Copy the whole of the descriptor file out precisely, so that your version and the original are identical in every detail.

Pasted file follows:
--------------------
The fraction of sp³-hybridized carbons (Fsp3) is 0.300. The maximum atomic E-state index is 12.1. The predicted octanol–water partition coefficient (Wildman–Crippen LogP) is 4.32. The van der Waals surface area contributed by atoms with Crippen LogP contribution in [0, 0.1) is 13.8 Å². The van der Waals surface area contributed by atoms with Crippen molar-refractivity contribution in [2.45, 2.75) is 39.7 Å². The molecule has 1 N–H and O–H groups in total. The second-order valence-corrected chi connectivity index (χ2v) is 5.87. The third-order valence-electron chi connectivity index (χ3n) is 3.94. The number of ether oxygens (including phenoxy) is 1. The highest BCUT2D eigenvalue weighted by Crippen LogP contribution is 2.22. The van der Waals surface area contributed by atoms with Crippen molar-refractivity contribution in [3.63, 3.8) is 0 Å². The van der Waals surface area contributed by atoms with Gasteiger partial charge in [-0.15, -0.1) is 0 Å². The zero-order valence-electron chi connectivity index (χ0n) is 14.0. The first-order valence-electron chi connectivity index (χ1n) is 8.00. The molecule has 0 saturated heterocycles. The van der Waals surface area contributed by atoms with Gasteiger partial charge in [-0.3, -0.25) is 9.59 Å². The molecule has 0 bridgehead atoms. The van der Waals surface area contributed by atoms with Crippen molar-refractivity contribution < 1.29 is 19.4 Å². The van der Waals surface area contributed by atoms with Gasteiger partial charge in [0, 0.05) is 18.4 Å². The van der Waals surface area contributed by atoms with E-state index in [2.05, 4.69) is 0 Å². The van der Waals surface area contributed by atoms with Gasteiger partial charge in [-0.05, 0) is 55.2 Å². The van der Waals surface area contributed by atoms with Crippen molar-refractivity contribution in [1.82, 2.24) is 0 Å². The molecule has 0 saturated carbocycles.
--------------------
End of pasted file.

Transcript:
The fraction of sp³-hybridized carbons (Fsp3) is 0.300. The maximum atomic E-state index is 12.1. The predicted octanol–water partition coefficient (Wildman–Crippen LogP) is 4.32. The van der Waals surface area contributed by atoms with Crippen LogP contribution in [0, 0.1) is 13.8 Å². The van der Waals surface area contributed by atoms with Crippen molar-refractivity contribution in [2.45, 2.75) is 39.7 Å². The molecule has 1 N–H and O–H groups in total. The second-order valence-corrected chi connectivity index (χ2v) is 5.87. The third-order valence-electron chi connectivity index (χ3n) is 3.94. The number of ether oxygens (including phenoxy) is 1. The highest BCUT2D eigenvalue weighted by Crippen LogP contribution is 2.22. The van der Waals surface area contributed by atoms with Crippen molar-refractivity contribution in [3.63, 3.8) is 0 Å². The van der Waals surface area contributed by atoms with Gasteiger partial charge in [-0.15, -0.1) is 0 Å². The zero-order valence-electron chi connectivity index (χ0n) is 14.0. The first-order valence-electron chi connectivity index (χ1n) is 8.00. The molecule has 0 saturated heterocycles. The van der Waals surface area contributed by atoms with Gasteiger partial charge in [-0.3, -0.25) is 9.59 Å². The molecule has 0 bridgehead atoms. The van der Waals surface area contributed by atoms with Crippen molar-refractivity contribution < 1.29 is 19.4 Å². The van der Waals surface area contributed by atoms with Gasteiger partial charge in [0, 0.05) is 18.4 Å². The van der Waals surface area contributed by atoms with E-state index in [2.05, 4.69) is 0 Å². The van der Waals surface area contributed by atoms with Gasteiger partial charge in [-0.05, 0) is 55.2 Å². The van der Waals surface area contributed by atoms with Crippen molar-refractivity contribution in [1.82, 2.24) is 0 Å². The molecule has 0 saturated carbocycles.